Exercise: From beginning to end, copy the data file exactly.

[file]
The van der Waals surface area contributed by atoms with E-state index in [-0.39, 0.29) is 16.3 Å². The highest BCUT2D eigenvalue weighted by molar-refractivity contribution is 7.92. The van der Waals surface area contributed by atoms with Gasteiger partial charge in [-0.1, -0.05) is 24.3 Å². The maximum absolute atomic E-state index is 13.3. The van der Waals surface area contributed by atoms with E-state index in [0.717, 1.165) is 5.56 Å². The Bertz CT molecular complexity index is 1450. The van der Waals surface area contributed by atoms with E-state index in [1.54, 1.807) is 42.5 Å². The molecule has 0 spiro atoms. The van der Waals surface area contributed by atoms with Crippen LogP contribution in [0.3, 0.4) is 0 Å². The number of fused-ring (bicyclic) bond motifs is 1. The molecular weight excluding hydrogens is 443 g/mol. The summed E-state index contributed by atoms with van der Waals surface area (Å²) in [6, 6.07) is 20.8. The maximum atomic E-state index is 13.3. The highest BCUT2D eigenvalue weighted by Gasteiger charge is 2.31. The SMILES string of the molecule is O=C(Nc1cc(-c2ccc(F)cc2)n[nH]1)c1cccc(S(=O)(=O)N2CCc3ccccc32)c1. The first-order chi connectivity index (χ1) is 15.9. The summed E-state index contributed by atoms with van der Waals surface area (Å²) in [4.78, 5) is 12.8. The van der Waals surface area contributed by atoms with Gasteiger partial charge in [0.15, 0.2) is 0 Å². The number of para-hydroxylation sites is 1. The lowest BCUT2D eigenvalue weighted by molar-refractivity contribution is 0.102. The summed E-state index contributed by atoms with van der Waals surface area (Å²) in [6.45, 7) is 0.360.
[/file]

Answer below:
The van der Waals surface area contributed by atoms with E-state index in [-0.39, 0.29) is 16.3 Å². The highest BCUT2D eigenvalue weighted by molar-refractivity contribution is 7.92. The van der Waals surface area contributed by atoms with Gasteiger partial charge in [-0.1, -0.05) is 24.3 Å². The maximum absolute atomic E-state index is 13.3. The van der Waals surface area contributed by atoms with E-state index in [0.717, 1.165) is 5.56 Å². The Bertz CT molecular complexity index is 1450. The van der Waals surface area contributed by atoms with E-state index in [1.54, 1.807) is 42.5 Å². The molecule has 0 spiro atoms. The van der Waals surface area contributed by atoms with Crippen LogP contribution in [0.3, 0.4) is 0 Å². The number of fused-ring (bicyclic) bond motifs is 1. The molecular weight excluding hydrogens is 443 g/mol. The summed E-state index contributed by atoms with van der Waals surface area (Å²) in [6, 6.07) is 20.8. The maximum atomic E-state index is 13.3. The highest BCUT2D eigenvalue weighted by Gasteiger charge is 2.31. The SMILES string of the molecule is O=C(Nc1cc(-c2ccc(F)cc2)n[nH]1)c1cccc(S(=O)(=O)N2CCc3ccccc32)c1. The first-order chi connectivity index (χ1) is 15.9. The summed E-state index contributed by atoms with van der Waals surface area (Å²) in [4.78, 5) is 12.8. The van der Waals surface area contributed by atoms with Gasteiger partial charge in [0.15, 0.2) is 0 Å². The number of para-hydroxylation sites is 1. The lowest BCUT2D eigenvalue weighted by molar-refractivity contribution is 0.102. The summed E-state index contributed by atoms with van der Waals surface area (Å²) in [6.45, 7) is 0.360.